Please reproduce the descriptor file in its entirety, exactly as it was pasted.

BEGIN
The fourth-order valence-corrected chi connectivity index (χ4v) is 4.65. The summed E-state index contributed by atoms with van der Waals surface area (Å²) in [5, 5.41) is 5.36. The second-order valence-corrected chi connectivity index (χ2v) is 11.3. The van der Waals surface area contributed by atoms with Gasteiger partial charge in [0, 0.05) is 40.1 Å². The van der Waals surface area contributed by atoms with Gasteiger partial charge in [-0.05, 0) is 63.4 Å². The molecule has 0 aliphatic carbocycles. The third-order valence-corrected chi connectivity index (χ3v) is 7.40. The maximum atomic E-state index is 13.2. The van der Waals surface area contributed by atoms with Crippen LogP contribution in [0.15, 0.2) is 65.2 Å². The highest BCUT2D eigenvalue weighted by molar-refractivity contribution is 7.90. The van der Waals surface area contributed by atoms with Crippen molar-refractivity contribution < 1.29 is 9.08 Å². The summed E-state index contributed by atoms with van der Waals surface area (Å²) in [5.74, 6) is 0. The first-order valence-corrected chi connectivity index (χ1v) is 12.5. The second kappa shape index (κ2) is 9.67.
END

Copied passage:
The fourth-order valence-corrected chi connectivity index (χ4v) is 4.65. The summed E-state index contributed by atoms with van der Waals surface area (Å²) in [5, 5.41) is 5.36. The second-order valence-corrected chi connectivity index (χ2v) is 11.3. The van der Waals surface area contributed by atoms with Gasteiger partial charge in [0, 0.05) is 40.1 Å². The van der Waals surface area contributed by atoms with Gasteiger partial charge in [-0.05, 0) is 63.4 Å². The molecule has 0 aliphatic carbocycles. The third-order valence-corrected chi connectivity index (χ3v) is 7.40. The maximum atomic E-state index is 13.2. The van der Waals surface area contributed by atoms with Crippen LogP contribution in [0.15, 0.2) is 65.2 Å². The highest BCUT2D eigenvalue weighted by molar-refractivity contribution is 7.90. The van der Waals surface area contributed by atoms with Crippen molar-refractivity contribution < 1.29 is 9.08 Å². The summed E-state index contributed by atoms with van der Waals surface area (Å²) in [5.74, 6) is 0. The first-order valence-corrected chi connectivity index (χ1v) is 12.5. The second kappa shape index (κ2) is 9.67.